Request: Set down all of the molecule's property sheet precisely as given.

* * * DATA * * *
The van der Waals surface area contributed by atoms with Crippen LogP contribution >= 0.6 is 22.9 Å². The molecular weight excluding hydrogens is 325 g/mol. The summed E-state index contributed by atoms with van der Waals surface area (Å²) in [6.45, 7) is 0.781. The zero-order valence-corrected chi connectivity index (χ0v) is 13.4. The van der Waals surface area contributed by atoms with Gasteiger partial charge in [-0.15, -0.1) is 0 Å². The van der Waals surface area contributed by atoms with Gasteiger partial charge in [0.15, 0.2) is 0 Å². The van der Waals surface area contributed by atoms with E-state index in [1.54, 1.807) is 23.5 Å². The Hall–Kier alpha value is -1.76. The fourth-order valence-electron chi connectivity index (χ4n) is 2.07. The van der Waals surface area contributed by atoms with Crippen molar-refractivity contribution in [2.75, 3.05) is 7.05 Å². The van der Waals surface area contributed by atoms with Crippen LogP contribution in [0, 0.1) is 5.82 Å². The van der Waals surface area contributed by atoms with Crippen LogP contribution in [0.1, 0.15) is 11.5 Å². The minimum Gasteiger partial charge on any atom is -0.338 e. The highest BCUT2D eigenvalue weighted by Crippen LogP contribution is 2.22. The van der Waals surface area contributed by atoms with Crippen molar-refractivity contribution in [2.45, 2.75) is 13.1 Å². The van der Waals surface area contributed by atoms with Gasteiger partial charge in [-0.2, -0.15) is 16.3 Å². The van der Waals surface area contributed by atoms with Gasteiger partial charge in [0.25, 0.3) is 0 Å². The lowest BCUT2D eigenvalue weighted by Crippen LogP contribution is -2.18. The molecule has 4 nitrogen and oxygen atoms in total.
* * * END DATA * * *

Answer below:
The van der Waals surface area contributed by atoms with Crippen LogP contribution >= 0.6 is 22.9 Å². The molecular weight excluding hydrogens is 325 g/mol. The summed E-state index contributed by atoms with van der Waals surface area (Å²) in [6.45, 7) is 0.781. The zero-order valence-corrected chi connectivity index (χ0v) is 13.4. The van der Waals surface area contributed by atoms with Gasteiger partial charge in [-0.15, -0.1) is 0 Å². The van der Waals surface area contributed by atoms with Gasteiger partial charge in [0.15, 0.2) is 0 Å². The van der Waals surface area contributed by atoms with E-state index in [1.54, 1.807) is 23.5 Å². The Hall–Kier alpha value is -1.76. The fourth-order valence-electron chi connectivity index (χ4n) is 2.07. The van der Waals surface area contributed by atoms with Crippen molar-refractivity contribution in [2.75, 3.05) is 7.05 Å². The van der Waals surface area contributed by atoms with Crippen LogP contribution in [0, 0.1) is 5.82 Å². The van der Waals surface area contributed by atoms with Crippen LogP contribution in [0.1, 0.15) is 11.5 Å². The minimum Gasteiger partial charge on any atom is -0.338 e. The highest BCUT2D eigenvalue weighted by Crippen LogP contribution is 2.22. The van der Waals surface area contributed by atoms with Crippen molar-refractivity contribution in [2.45, 2.75) is 13.1 Å². The van der Waals surface area contributed by atoms with Gasteiger partial charge in [-0.2, -0.15) is 16.3 Å². The van der Waals surface area contributed by atoms with Gasteiger partial charge in [0.25, 0.3) is 0 Å². The lowest BCUT2D eigenvalue weighted by Crippen LogP contribution is -2.18. The molecule has 4 nitrogen and oxygen atoms in total.